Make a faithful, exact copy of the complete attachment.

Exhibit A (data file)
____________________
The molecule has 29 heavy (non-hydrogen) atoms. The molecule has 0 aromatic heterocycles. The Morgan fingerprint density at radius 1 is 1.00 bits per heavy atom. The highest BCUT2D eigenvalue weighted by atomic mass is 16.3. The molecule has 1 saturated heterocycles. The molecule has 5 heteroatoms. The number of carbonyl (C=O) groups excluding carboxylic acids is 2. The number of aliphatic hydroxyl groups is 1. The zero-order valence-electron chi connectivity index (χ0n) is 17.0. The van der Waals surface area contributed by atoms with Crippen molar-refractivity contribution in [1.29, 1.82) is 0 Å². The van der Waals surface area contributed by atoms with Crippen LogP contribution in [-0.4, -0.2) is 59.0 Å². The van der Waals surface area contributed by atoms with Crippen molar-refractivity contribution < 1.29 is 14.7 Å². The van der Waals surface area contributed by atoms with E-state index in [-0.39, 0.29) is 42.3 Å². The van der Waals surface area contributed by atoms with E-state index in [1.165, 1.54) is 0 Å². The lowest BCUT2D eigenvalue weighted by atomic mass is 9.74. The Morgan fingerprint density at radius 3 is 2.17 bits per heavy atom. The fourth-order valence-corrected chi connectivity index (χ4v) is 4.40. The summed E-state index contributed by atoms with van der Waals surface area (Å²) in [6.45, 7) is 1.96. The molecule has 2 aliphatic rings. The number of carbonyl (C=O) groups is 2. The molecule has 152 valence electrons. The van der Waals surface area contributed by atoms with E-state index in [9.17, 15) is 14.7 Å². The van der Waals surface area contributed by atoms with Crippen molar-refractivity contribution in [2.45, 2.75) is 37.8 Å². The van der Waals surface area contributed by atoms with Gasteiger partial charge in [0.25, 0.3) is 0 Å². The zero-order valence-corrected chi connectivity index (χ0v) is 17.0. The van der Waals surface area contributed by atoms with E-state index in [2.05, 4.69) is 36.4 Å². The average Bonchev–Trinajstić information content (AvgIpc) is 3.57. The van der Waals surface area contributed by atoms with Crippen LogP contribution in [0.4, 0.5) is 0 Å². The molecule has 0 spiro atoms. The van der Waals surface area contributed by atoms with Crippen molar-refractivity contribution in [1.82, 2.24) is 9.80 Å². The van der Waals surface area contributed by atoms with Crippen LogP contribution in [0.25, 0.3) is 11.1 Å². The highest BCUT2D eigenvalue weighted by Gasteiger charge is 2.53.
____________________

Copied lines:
The molecule has 29 heavy (non-hydrogen) atoms. The molecule has 0 aromatic heterocycles. The Morgan fingerprint density at radius 1 is 1.00 bits per heavy atom. The highest BCUT2D eigenvalue weighted by atomic mass is 16.3. The molecule has 1 saturated heterocycles. The molecule has 5 heteroatoms. The number of carbonyl (C=O) groups excluding carboxylic acids is 2. The number of aliphatic hydroxyl groups is 1. The zero-order valence-electron chi connectivity index (χ0n) is 17.0. The van der Waals surface area contributed by atoms with Crippen molar-refractivity contribution in [1.29, 1.82) is 0 Å². The van der Waals surface area contributed by atoms with Crippen LogP contribution in [-0.4, -0.2) is 59.0 Å². The van der Waals surface area contributed by atoms with Crippen molar-refractivity contribution < 1.29 is 14.7 Å². The van der Waals surface area contributed by atoms with E-state index in [-0.39, 0.29) is 42.3 Å². The van der Waals surface area contributed by atoms with E-state index in [1.165, 1.54) is 0 Å². The lowest BCUT2D eigenvalue weighted by atomic mass is 9.74. The Morgan fingerprint density at radius 3 is 2.17 bits per heavy atom. The fourth-order valence-corrected chi connectivity index (χ4v) is 4.40. The summed E-state index contributed by atoms with van der Waals surface area (Å²) in [6.45, 7) is 1.96. The molecule has 2 aliphatic rings. The number of carbonyl (C=O) groups is 2. The molecule has 152 valence electrons. The van der Waals surface area contributed by atoms with E-state index in [9.17, 15) is 14.7 Å². The van der Waals surface area contributed by atoms with Crippen molar-refractivity contribution in [2.45, 2.75) is 37.8 Å². The van der Waals surface area contributed by atoms with Gasteiger partial charge in [0.25, 0.3) is 0 Å². The zero-order valence-corrected chi connectivity index (χ0v) is 17.0. The van der Waals surface area contributed by atoms with E-state index in [2.05, 4.69) is 36.4 Å². The average Bonchev–Trinajstić information content (AvgIpc) is 3.57. The van der Waals surface area contributed by atoms with Crippen LogP contribution in [0.4, 0.5) is 0 Å². The molecule has 0 spiro atoms. The van der Waals surface area contributed by atoms with Crippen molar-refractivity contribution in [1.82, 2.24) is 9.80 Å². The van der Waals surface area contributed by atoms with Crippen LogP contribution in [0.25, 0.3) is 11.1 Å². The highest BCUT2D eigenvalue weighted by Gasteiger charge is 2.53.